THE STRATEGIST – The proximate cause of the recent public protests in Hong Kong, which culminated on 16 June with an unprecedented 2 million people in the streets, was an ill-advised extradition bill to allow the transfer of criminal suspects to China—and which many fear would erode the legal firewall separating the semi-autonomous territory from the mainland.
The anger was further stoked by the apparent arrogance of the city’s unelected chief executive, Carrie Lam, in initially refusing to back down from the plan, and by the clear use of excessive force by police firing tear gas and rubber bullets against mostly young demonstrators on 12 June.
But the extradition bill was only the spark. The larger source of popular anger in Hong Kong is the growing sense that, just over two decades after the former British colony was handed over to Communist China, the territory’s distinct identity, its autonomy and its freedoms are slowly being eroded. Hong Kong, many locals fear, risks becoming ‘just another mainland city’.
That erosion of Hong Kong’s identity and autonomy has taken many forms. And it has been a deliberate long-term project by Beijing’s Communist leaders and their local allies.
Mandarin Chinese, the official language of mainland China, has overtaken English and many fear may soon overtake Cantonese, the distinct and colourful local Chinese dialect. Students at Hong Kong Baptist University last year staged a protest over a new requirement that all students pass a Mandarin language proficiency test in order to graduate. Mandarin is increasingly being spoken in hotels, restaurants, shops and university campuses as the number of mainland visitors, long-stayers and students has soared.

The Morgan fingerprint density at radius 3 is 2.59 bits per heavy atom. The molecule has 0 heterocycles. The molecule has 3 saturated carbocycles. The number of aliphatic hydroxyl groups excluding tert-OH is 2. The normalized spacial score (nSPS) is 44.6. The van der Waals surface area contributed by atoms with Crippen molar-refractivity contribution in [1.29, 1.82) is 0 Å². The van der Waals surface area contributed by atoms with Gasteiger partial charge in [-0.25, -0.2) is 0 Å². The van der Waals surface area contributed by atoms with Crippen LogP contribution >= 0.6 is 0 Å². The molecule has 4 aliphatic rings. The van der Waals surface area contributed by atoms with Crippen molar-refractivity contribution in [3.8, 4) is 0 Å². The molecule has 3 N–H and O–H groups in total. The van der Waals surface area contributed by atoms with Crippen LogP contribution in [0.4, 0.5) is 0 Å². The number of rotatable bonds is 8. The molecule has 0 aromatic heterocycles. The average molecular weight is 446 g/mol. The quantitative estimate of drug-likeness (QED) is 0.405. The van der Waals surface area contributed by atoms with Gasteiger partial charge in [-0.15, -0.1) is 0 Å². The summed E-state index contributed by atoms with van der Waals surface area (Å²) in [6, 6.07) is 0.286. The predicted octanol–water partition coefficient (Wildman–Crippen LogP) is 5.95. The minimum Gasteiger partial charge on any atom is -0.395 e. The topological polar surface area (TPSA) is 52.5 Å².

Locals also complain about that growing mainland tourist influx, which they feel is overwhelming local services and shops. They have asked, unsuccessfully, that the local authorities limit the numbers.
There has been a steady erosion of the physical distance and boundary between Hong Kong and the mainland. A new 55-kilometre bridge and tunnel system connects Hong Kong to Zhuhai, via Macau. A high-speed train has cut the travel time from Hong Kong to Guangzhou to just an hour. Another controversy erupted when the Beijing-appointed local government decided to allow mainland immigration authorities to set up a passport control station at the train’s terminus, deep inside Hong Kong’s Kowloon peninsula. Critics claimed the decision effectively shifted the land border south and gave China an official foothold inside the city.
In addition, there have been several often ham-handed attempts to try to instil a sense of Chinese patriotism and national pride in resistant Hong Kong youth. A proposed ‘patriotic education’ curriculum was mostly shelved after massive street protests by parents. The local government is now proposing new laws to criminalise disrespecting the Chinese flag and the national anthem. Those bills were prompted by local youth booing the anthem and making rude gestures during soccer matches between teams from Hong Kong and neighbouring Guangzhou.
Some young people at those matches unfurled British flags and chanted, in English, ‘We are not China! We are Hong Kong!’